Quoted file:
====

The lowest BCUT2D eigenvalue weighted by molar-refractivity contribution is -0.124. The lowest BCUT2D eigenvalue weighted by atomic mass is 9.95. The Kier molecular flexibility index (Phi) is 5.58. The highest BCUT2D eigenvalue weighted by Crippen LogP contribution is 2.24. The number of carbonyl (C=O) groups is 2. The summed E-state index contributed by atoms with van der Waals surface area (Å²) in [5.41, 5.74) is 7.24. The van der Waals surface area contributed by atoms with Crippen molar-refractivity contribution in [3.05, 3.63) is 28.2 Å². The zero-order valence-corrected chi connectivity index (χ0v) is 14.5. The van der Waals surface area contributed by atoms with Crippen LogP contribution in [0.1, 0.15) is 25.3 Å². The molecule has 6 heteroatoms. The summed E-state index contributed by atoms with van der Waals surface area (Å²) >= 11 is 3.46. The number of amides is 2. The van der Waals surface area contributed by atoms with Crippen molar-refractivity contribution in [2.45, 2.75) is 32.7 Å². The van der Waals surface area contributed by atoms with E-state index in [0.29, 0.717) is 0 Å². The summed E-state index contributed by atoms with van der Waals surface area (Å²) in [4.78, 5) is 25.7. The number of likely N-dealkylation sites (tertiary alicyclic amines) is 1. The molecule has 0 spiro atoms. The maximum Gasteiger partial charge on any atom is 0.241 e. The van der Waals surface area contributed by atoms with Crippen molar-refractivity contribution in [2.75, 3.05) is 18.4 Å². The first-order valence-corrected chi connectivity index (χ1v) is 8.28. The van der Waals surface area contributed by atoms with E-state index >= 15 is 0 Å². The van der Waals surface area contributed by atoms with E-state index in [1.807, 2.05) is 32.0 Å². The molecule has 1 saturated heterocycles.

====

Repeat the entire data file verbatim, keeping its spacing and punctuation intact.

The lowest BCUT2D eigenvalue weighted by molar-refractivity contribution is -0.124. The lowest BCUT2D eigenvalue weighted by atomic mass is 9.95. The Kier molecular flexibility index (Phi) is 5.58. The highest BCUT2D eigenvalue weighted by Crippen LogP contribution is 2.24. The number of carbonyl (C=O) groups is 2. The summed E-state index contributed by atoms with van der Waals surface area (Å²) in [5.41, 5.74) is 7.24. The van der Waals surface area contributed by atoms with Crippen molar-refractivity contribution in [3.05, 3.63) is 28.2 Å². The zero-order valence-corrected chi connectivity index (χ0v) is 14.5. The van der Waals surface area contributed by atoms with Crippen LogP contribution in [0.1, 0.15) is 25.3 Å². The molecule has 6 heteroatoms. The summed E-state index contributed by atoms with van der Waals surface area (Å²) >= 11 is 3.46. The number of amides is 2. The van der Waals surface area contributed by atoms with Crippen molar-refractivity contribution in [2.45, 2.75) is 32.7 Å². The van der Waals surface area contributed by atoms with E-state index in [0.29, 0.717) is 0 Å². The summed E-state index contributed by atoms with van der Waals surface area (Å²) in [4.78, 5) is 25.7. The number of likely N-dealkylation sites (tertiary alicyclic amines) is 1. The molecule has 0 spiro atoms. The maximum Gasteiger partial charge on any atom is 0.241 e. The van der Waals surface area contributed by atoms with Crippen molar-refractivity contribution in [2.75, 3.05) is 18.4 Å². The first-order valence-corrected chi connectivity index (χ1v) is 8.28. The van der Waals surface area contributed by atoms with E-state index >= 15 is 0 Å². The van der Waals surface area contributed by atoms with E-state index in [1.807, 2.05) is 32.0 Å². The molecule has 1 saturated heterocycles.